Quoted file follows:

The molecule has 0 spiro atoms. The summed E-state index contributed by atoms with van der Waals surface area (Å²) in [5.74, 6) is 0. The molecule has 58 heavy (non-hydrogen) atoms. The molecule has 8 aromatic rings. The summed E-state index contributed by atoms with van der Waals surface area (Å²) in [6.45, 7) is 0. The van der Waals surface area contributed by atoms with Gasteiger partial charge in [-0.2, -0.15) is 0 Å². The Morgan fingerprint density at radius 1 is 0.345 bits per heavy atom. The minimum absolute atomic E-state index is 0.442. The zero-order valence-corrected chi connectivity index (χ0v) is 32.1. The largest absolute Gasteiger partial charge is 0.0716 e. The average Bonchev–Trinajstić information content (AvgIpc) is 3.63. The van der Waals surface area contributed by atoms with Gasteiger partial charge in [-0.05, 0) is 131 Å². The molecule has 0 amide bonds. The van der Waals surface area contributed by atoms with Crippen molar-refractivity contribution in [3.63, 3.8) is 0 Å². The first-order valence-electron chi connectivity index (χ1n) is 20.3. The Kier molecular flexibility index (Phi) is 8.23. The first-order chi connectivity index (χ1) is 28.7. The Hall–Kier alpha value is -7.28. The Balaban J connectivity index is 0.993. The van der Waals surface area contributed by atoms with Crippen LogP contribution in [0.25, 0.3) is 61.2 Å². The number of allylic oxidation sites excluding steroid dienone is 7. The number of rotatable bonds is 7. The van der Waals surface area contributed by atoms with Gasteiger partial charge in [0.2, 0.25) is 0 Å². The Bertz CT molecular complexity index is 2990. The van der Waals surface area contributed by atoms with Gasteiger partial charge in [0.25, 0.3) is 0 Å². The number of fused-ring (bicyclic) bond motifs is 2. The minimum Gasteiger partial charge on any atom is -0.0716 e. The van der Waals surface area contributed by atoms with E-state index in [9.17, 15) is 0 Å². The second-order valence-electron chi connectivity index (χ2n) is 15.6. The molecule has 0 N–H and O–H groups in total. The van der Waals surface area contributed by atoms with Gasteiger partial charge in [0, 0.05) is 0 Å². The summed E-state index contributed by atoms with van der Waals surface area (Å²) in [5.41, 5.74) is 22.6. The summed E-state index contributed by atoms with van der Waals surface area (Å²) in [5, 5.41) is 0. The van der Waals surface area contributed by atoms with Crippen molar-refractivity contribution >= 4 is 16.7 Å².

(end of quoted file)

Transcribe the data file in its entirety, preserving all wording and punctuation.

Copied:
The molecule has 0 spiro atoms. The summed E-state index contributed by atoms with van der Waals surface area (Å²) in [5.74, 6) is 0. The molecule has 58 heavy (non-hydrogen) atoms. The molecule has 8 aromatic rings. The summed E-state index contributed by atoms with van der Waals surface area (Å²) in [6.45, 7) is 0. The van der Waals surface area contributed by atoms with Gasteiger partial charge in [-0.2, -0.15) is 0 Å². The Morgan fingerprint density at radius 1 is 0.345 bits per heavy atom. The minimum absolute atomic E-state index is 0.442. The zero-order valence-corrected chi connectivity index (χ0v) is 32.1. The largest absolute Gasteiger partial charge is 0.0716 e. The average Bonchev–Trinajstić information content (AvgIpc) is 3.63. The van der Waals surface area contributed by atoms with Gasteiger partial charge in [-0.05, 0) is 131 Å². The molecule has 0 amide bonds. The van der Waals surface area contributed by atoms with Crippen molar-refractivity contribution in [3.63, 3.8) is 0 Å². The first-order valence-electron chi connectivity index (χ1n) is 20.3. The Kier molecular flexibility index (Phi) is 8.23. The first-order chi connectivity index (χ1) is 28.7. The Hall–Kier alpha value is -7.28. The Balaban J connectivity index is 0.993. The van der Waals surface area contributed by atoms with Crippen LogP contribution in [0.25, 0.3) is 61.2 Å². The number of allylic oxidation sites excluding steroid dienone is 7. The number of rotatable bonds is 7. The van der Waals surface area contributed by atoms with Gasteiger partial charge in [0.2, 0.25) is 0 Å². The Bertz CT molecular complexity index is 2990. The van der Waals surface area contributed by atoms with Gasteiger partial charge in [0.25, 0.3) is 0 Å². The number of fused-ring (bicyclic) bond motifs is 2. The minimum Gasteiger partial charge on any atom is -0.0716 e. The van der Waals surface area contributed by atoms with E-state index in [9.17, 15) is 0 Å². The second-order valence-electron chi connectivity index (χ2n) is 15.6. The molecule has 0 N–H and O–H groups in total. The van der Waals surface area contributed by atoms with Gasteiger partial charge in [0, 0.05) is 0 Å². The summed E-state index contributed by atoms with van der Waals surface area (Å²) in [5.41, 5.74) is 22.6. The summed E-state index contributed by atoms with van der Waals surface area (Å²) in [5, 5.41) is 0. The van der Waals surface area contributed by atoms with Crippen molar-refractivity contribution >= 4 is 16.7 Å².